opinions wanted:re workplace refusal

This concerns Ontario, Canada so other jurisdicitons your mileage may vary as usual.

Due to the recent cold snap that we have been having , I was thinking that this would be a real bad time for the fire alarm to go off and having to stand around in sub arctic weather conditions for the fire department to allow us to return if its a false alarm or worse.

The company that I work for has a fire plan that they regularly update , make people aware of, conduct drills for evacuation and so forth and this is a good thing.

The way its supposed to work is that we get a briefing when we first start with the company and then refresher briefings every quarter or so , to reinforce and apply new updates.

The fire alarm sounds , and everyone makes their way to the nearest exit to what I would call “relative safety” in that fire and smoke inhalation are now not a prime concern. Line leaders will do a head count and report to lead hands , who then report to supervisors , who do a separate head count. This is so that no fireman is put at risk searching for someone who is already outside and or accounted for in other ways.

Basically the building should be empty at this point while waiting for the responders to show up and assume local authority.

All of the above is a good thing and I heartily endorse it.

Some one else posted a thread a few weeks ago that touched on this , but it now seems to be standard for some jurisdictions to scramble a bus or a coach for people to wait in relative comfort while the situation is being attended. The OPP I believe did just this , when we had a big snow storm recently having stranded something like 200 cars.
Can someone spot a logic error in the next part however.

Its a freezing cold day and we get evac’ed , the fire guys show up and there is a waiting period between the all clear <> its a fire , go home and I am outside wearing practically nothing and at risk of getting hypothermia.

Should i leave the area , minimum I am looking at is getting written up for going to my car and waiting for the all clear, just to be clear this is after the census has taken place and not the first five or ten minutes getting everyone sorted.

Management has effectively said to me that they expect some sort of outside agency to deal with us, which would be fine , if they added the time frame for how soon those folks would get to us and what that exactly entails.

Thats the problem in a nut shell.

Now being a sort of locker room lawyer , I am of the opinion that we do have an option that effectively blocks the HR folks from putting nasty letters in our files or worse, this is your job to shoot down that fallacy if it needs.

At any point in the working day , I dont have a defined workplace. If the company tells me to go do this , I do it. Shift me to another job , I do that. As long as I am on company property and getting paid , then I am under the care and control of the company and subject to regulations in the employee hand book. If no one has a problem with that definition of workplace ,then we can move on.**

I work for a fairly large corparation that has HR policys up the ying yang , amongst these are safety meetings reinforcing various things that we know from whimis, to work place safety, and some new ones regarding nerfing the workplace against language , discriminatin and so forth. It keeps the company in compliance with the WSIB , the ontario version of OSHA and any other ministry that puts out workplace regulations.

Now the one that I like for this application of locker room lawyering , is the right to refuse unsafe work. To put it simply , if you are assigned to a work place that you feel is unsafe , its your right to refuse. This sets in train a process where a supervisor is called in, he or she hears the reasoning and then directs the appropriate response and can take only a few minutes or have the area shut down and qurantined if its hazardous. If all reasonable measures have been taken and the employee still feels unsafe, someone from the ministry can be called in and if (s)he believes that the company has taken appropriate steps , the employee can be fined.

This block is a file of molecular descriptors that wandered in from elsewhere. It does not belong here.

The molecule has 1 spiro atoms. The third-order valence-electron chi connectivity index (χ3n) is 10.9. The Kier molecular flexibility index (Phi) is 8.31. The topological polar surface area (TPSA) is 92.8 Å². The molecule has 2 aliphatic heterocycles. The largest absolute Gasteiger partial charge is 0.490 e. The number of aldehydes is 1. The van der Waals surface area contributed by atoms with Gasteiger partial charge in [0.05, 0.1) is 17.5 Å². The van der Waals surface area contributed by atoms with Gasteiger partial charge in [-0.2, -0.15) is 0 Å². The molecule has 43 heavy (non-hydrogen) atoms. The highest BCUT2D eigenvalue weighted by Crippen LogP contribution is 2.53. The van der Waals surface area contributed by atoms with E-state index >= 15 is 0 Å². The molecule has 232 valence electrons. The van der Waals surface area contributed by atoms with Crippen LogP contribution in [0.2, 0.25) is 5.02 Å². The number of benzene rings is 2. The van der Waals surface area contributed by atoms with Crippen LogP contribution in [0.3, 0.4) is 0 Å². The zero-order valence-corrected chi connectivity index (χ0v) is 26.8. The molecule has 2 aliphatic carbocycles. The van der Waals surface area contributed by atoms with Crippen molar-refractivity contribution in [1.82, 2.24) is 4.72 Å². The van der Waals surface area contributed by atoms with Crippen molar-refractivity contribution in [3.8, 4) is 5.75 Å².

Does it sound right, that if in the aftermath of a evacuation that I can refuse to “work” citing unsafe conditions (hypothermia etc) and wheres my PPE for these condtions.**

If someone can spot a flaw in that train of thought ,sing out . I expect to be taking this up with company officials in addressing this lack of foresight.


I think you’re being a bit melodramatic here. Unless you are working in shorts and a tank top, the actual risk of hypothermia is very low. Cold? Yeah, probably, but its more important that you are near if someone wonders if Declan is still in the building. If the plan is to release the workers or send them back within say 30 minutes or so, I don’t see any problem with the plan.

If they set a time frame (which they cant since its up to the fire department to declare it safe, not management) ya we probably could stand around getting all nipply , but during the winter all ontarians will find themselves at work during cold snaps, and their attire will vary.

The weather people will give out cold weather advisorys stating exposure in minutes and our work place ppe is dependent on eye , ear, feet and not clothing beyond no baggys and jewelry. So tanks are quite possible. Its indoor work and temp controlled in winter with average temps of 65 to 70 degrees.

And I mentioned in the op, this is the period after the census has been taken and before the building is declared safe to enter, should I re-enter the building for some reason before the all clear , I am gonna be terminated with extreme predudice and probably fined by the fire department for pulling a stunt like that.


Hmmm… gross misconduct? Reckless endangerment of others? Your ass should be fired so quickly it doesn’t hit the ground.

You should absolutely not leave the area. I was a fire warden - someone who made sure everyone got evacuated - at a previous job. On one of the training courses I attended, we were told a story showing that actions such as you are proposing resulted in the death of a fireman. Someone will say, “Hey, where’s Declan?” and they’ll do another count and discover you are missing, and the firemen will go back into the burning building to search for you.

If it’s freezing cold outside, pick up your coat on the way out.

Our Fire Drills usually consist of lining up in the hallway near the stairwells, where they count us. I always grab my purse as part of my personal drill. (Here in Houston, freezing weather is not a problem.) If there were a real fire I’d hate to be hustled outside while my keys & money burned up. Or–as has happened–everybody was let off early while the firefighters snuffed out a very minor problem. (I was off that day & missed the excitement.)

When there’s a Fire Drill, pretend it’s a real fire. Grab your coat on the way out of the office.

I sympathize with the OP. Having to stand outside in the bitter cold with no coat may not be life-threatening but it sure is miserable and a shitty way to be treated. I wouldn’t take the ‘unsafe workplace’ angle though since that will just put them on the defensive.